What does axonal mean?
: of, relating to, affecting, or taking place along an axon axonal growth diffuse axonal injury axonal transport of organelles They have struggled to identify the signals responsible for axonal guidance—for steering the tender and tentative axon of a young nerve cell through the pandemonium of the growing brain and …
What is axonal reaction?
Chromatolysis, also known as the axon reaction, encompasses a sequence of morphologic changes in neuronal cell bodies following an insult, most often after axotomy.
What is axonal death?
Abstract. Axon loss is a shared feature of nervous systems being challenged in neurological disease, by chemotherapy or mechanical force. Axons take up the vast majority of the neuronal volume, thus numerous axonal intrinsic and glial extrinsic support mechanisms have evolved to promote lifelong axonal survival.
What causes axonal?
Axon degeneration is a hallmark consequence of chemical neurotoxicant exposure (e.g. acrylamide), mechanical trauma (e.g. nerve transection, spinal cord contusion), deficient perfusion (e.g. ischemia, hypoxia), and inherited neuropathies (e.g. infantile neuroaxonal dystrophy).
Can axonal neuropathy be cured?
Once neuropathy has developed, few types can be fully cured, but early treatment can improve outcomes. Some nerve fibers can slowly regenerate if the nerve cell itself is still alive. Eliminating the underlying cause can prevent future nerve damage. Good nutrition and reasonable exercise can speed healing.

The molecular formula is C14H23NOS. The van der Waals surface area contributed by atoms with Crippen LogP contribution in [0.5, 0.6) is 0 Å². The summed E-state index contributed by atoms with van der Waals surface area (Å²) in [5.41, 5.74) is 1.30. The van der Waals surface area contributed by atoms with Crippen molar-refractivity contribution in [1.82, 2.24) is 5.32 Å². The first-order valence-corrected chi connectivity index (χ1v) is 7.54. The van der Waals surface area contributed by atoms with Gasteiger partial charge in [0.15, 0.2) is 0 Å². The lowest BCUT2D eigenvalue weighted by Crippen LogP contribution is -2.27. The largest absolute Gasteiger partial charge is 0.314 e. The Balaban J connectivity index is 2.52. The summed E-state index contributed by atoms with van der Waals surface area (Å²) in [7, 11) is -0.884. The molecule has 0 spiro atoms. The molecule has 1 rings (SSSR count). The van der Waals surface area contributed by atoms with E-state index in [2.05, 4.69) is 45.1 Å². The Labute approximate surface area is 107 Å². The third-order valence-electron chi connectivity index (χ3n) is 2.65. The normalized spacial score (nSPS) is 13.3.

What causes axonal neuropathy?
Diabetes, HIV infection and alcoholism can cause several patterns of neuropathy. They most commonly cause a distal, symmetric axonal sensorimotor neuropathy. The second most common presentation in these conditions is a small-fiber, painful neuropathy.
What is an axonal spheroid?
Spheroids are axonal swellings with discontinuous or absence of myelin sheaths. It is believed that the disease arises from primary microglial dysfunction that leads to secondary disruption of axonal integrity, neuroaxonal damage, and focal axonal spheroids leading to demyelination.
Which of the following occurs after axonal transection?
For instance, following transection of a peripheral nerve, the distal portions of the affected axons degenerate together with their myelin sheaths. This is termed Wallerian degeneration, which is accompanied by regenerative changes in the parent cell, called the axon reaction.
What happens if the axon is cut?
Scientists do know that a severed axon will cause a neuron to quickly lose some of its incoming connections from other neurons. These connections occur at short, root-like tendrils called dendrites, which sprout from the neuron’s cell body, or soma.
Can axonal loss be reversed?
Axonal injury and loss in MS lesions has major consequences for the patients. Clinical deficit, induced by inflammation and demyelination, is principally reversible, while functional loss due to axonal degeneration overall is permanent.
Which conditions cause damage to axon?
Axon Growth and Regeneration: Part 1 The mechanisms of axonal injury depend on the disease and include ischemia, inflammation, compression, and trauma. The final common pathway of axonal injury is processes of retrograde and Wallerian degeneration, autonomous processes separate from apoptosis.
Do axons regenerate?
After peripheral nerve injury, axons readily regenerate. This active process results in fragmentation and disintegration of the axon. Debris is removed by glial cells, predominantly macrophages. Proximal axons can then regenerate and re-innervate their targets, allowing recovery of function.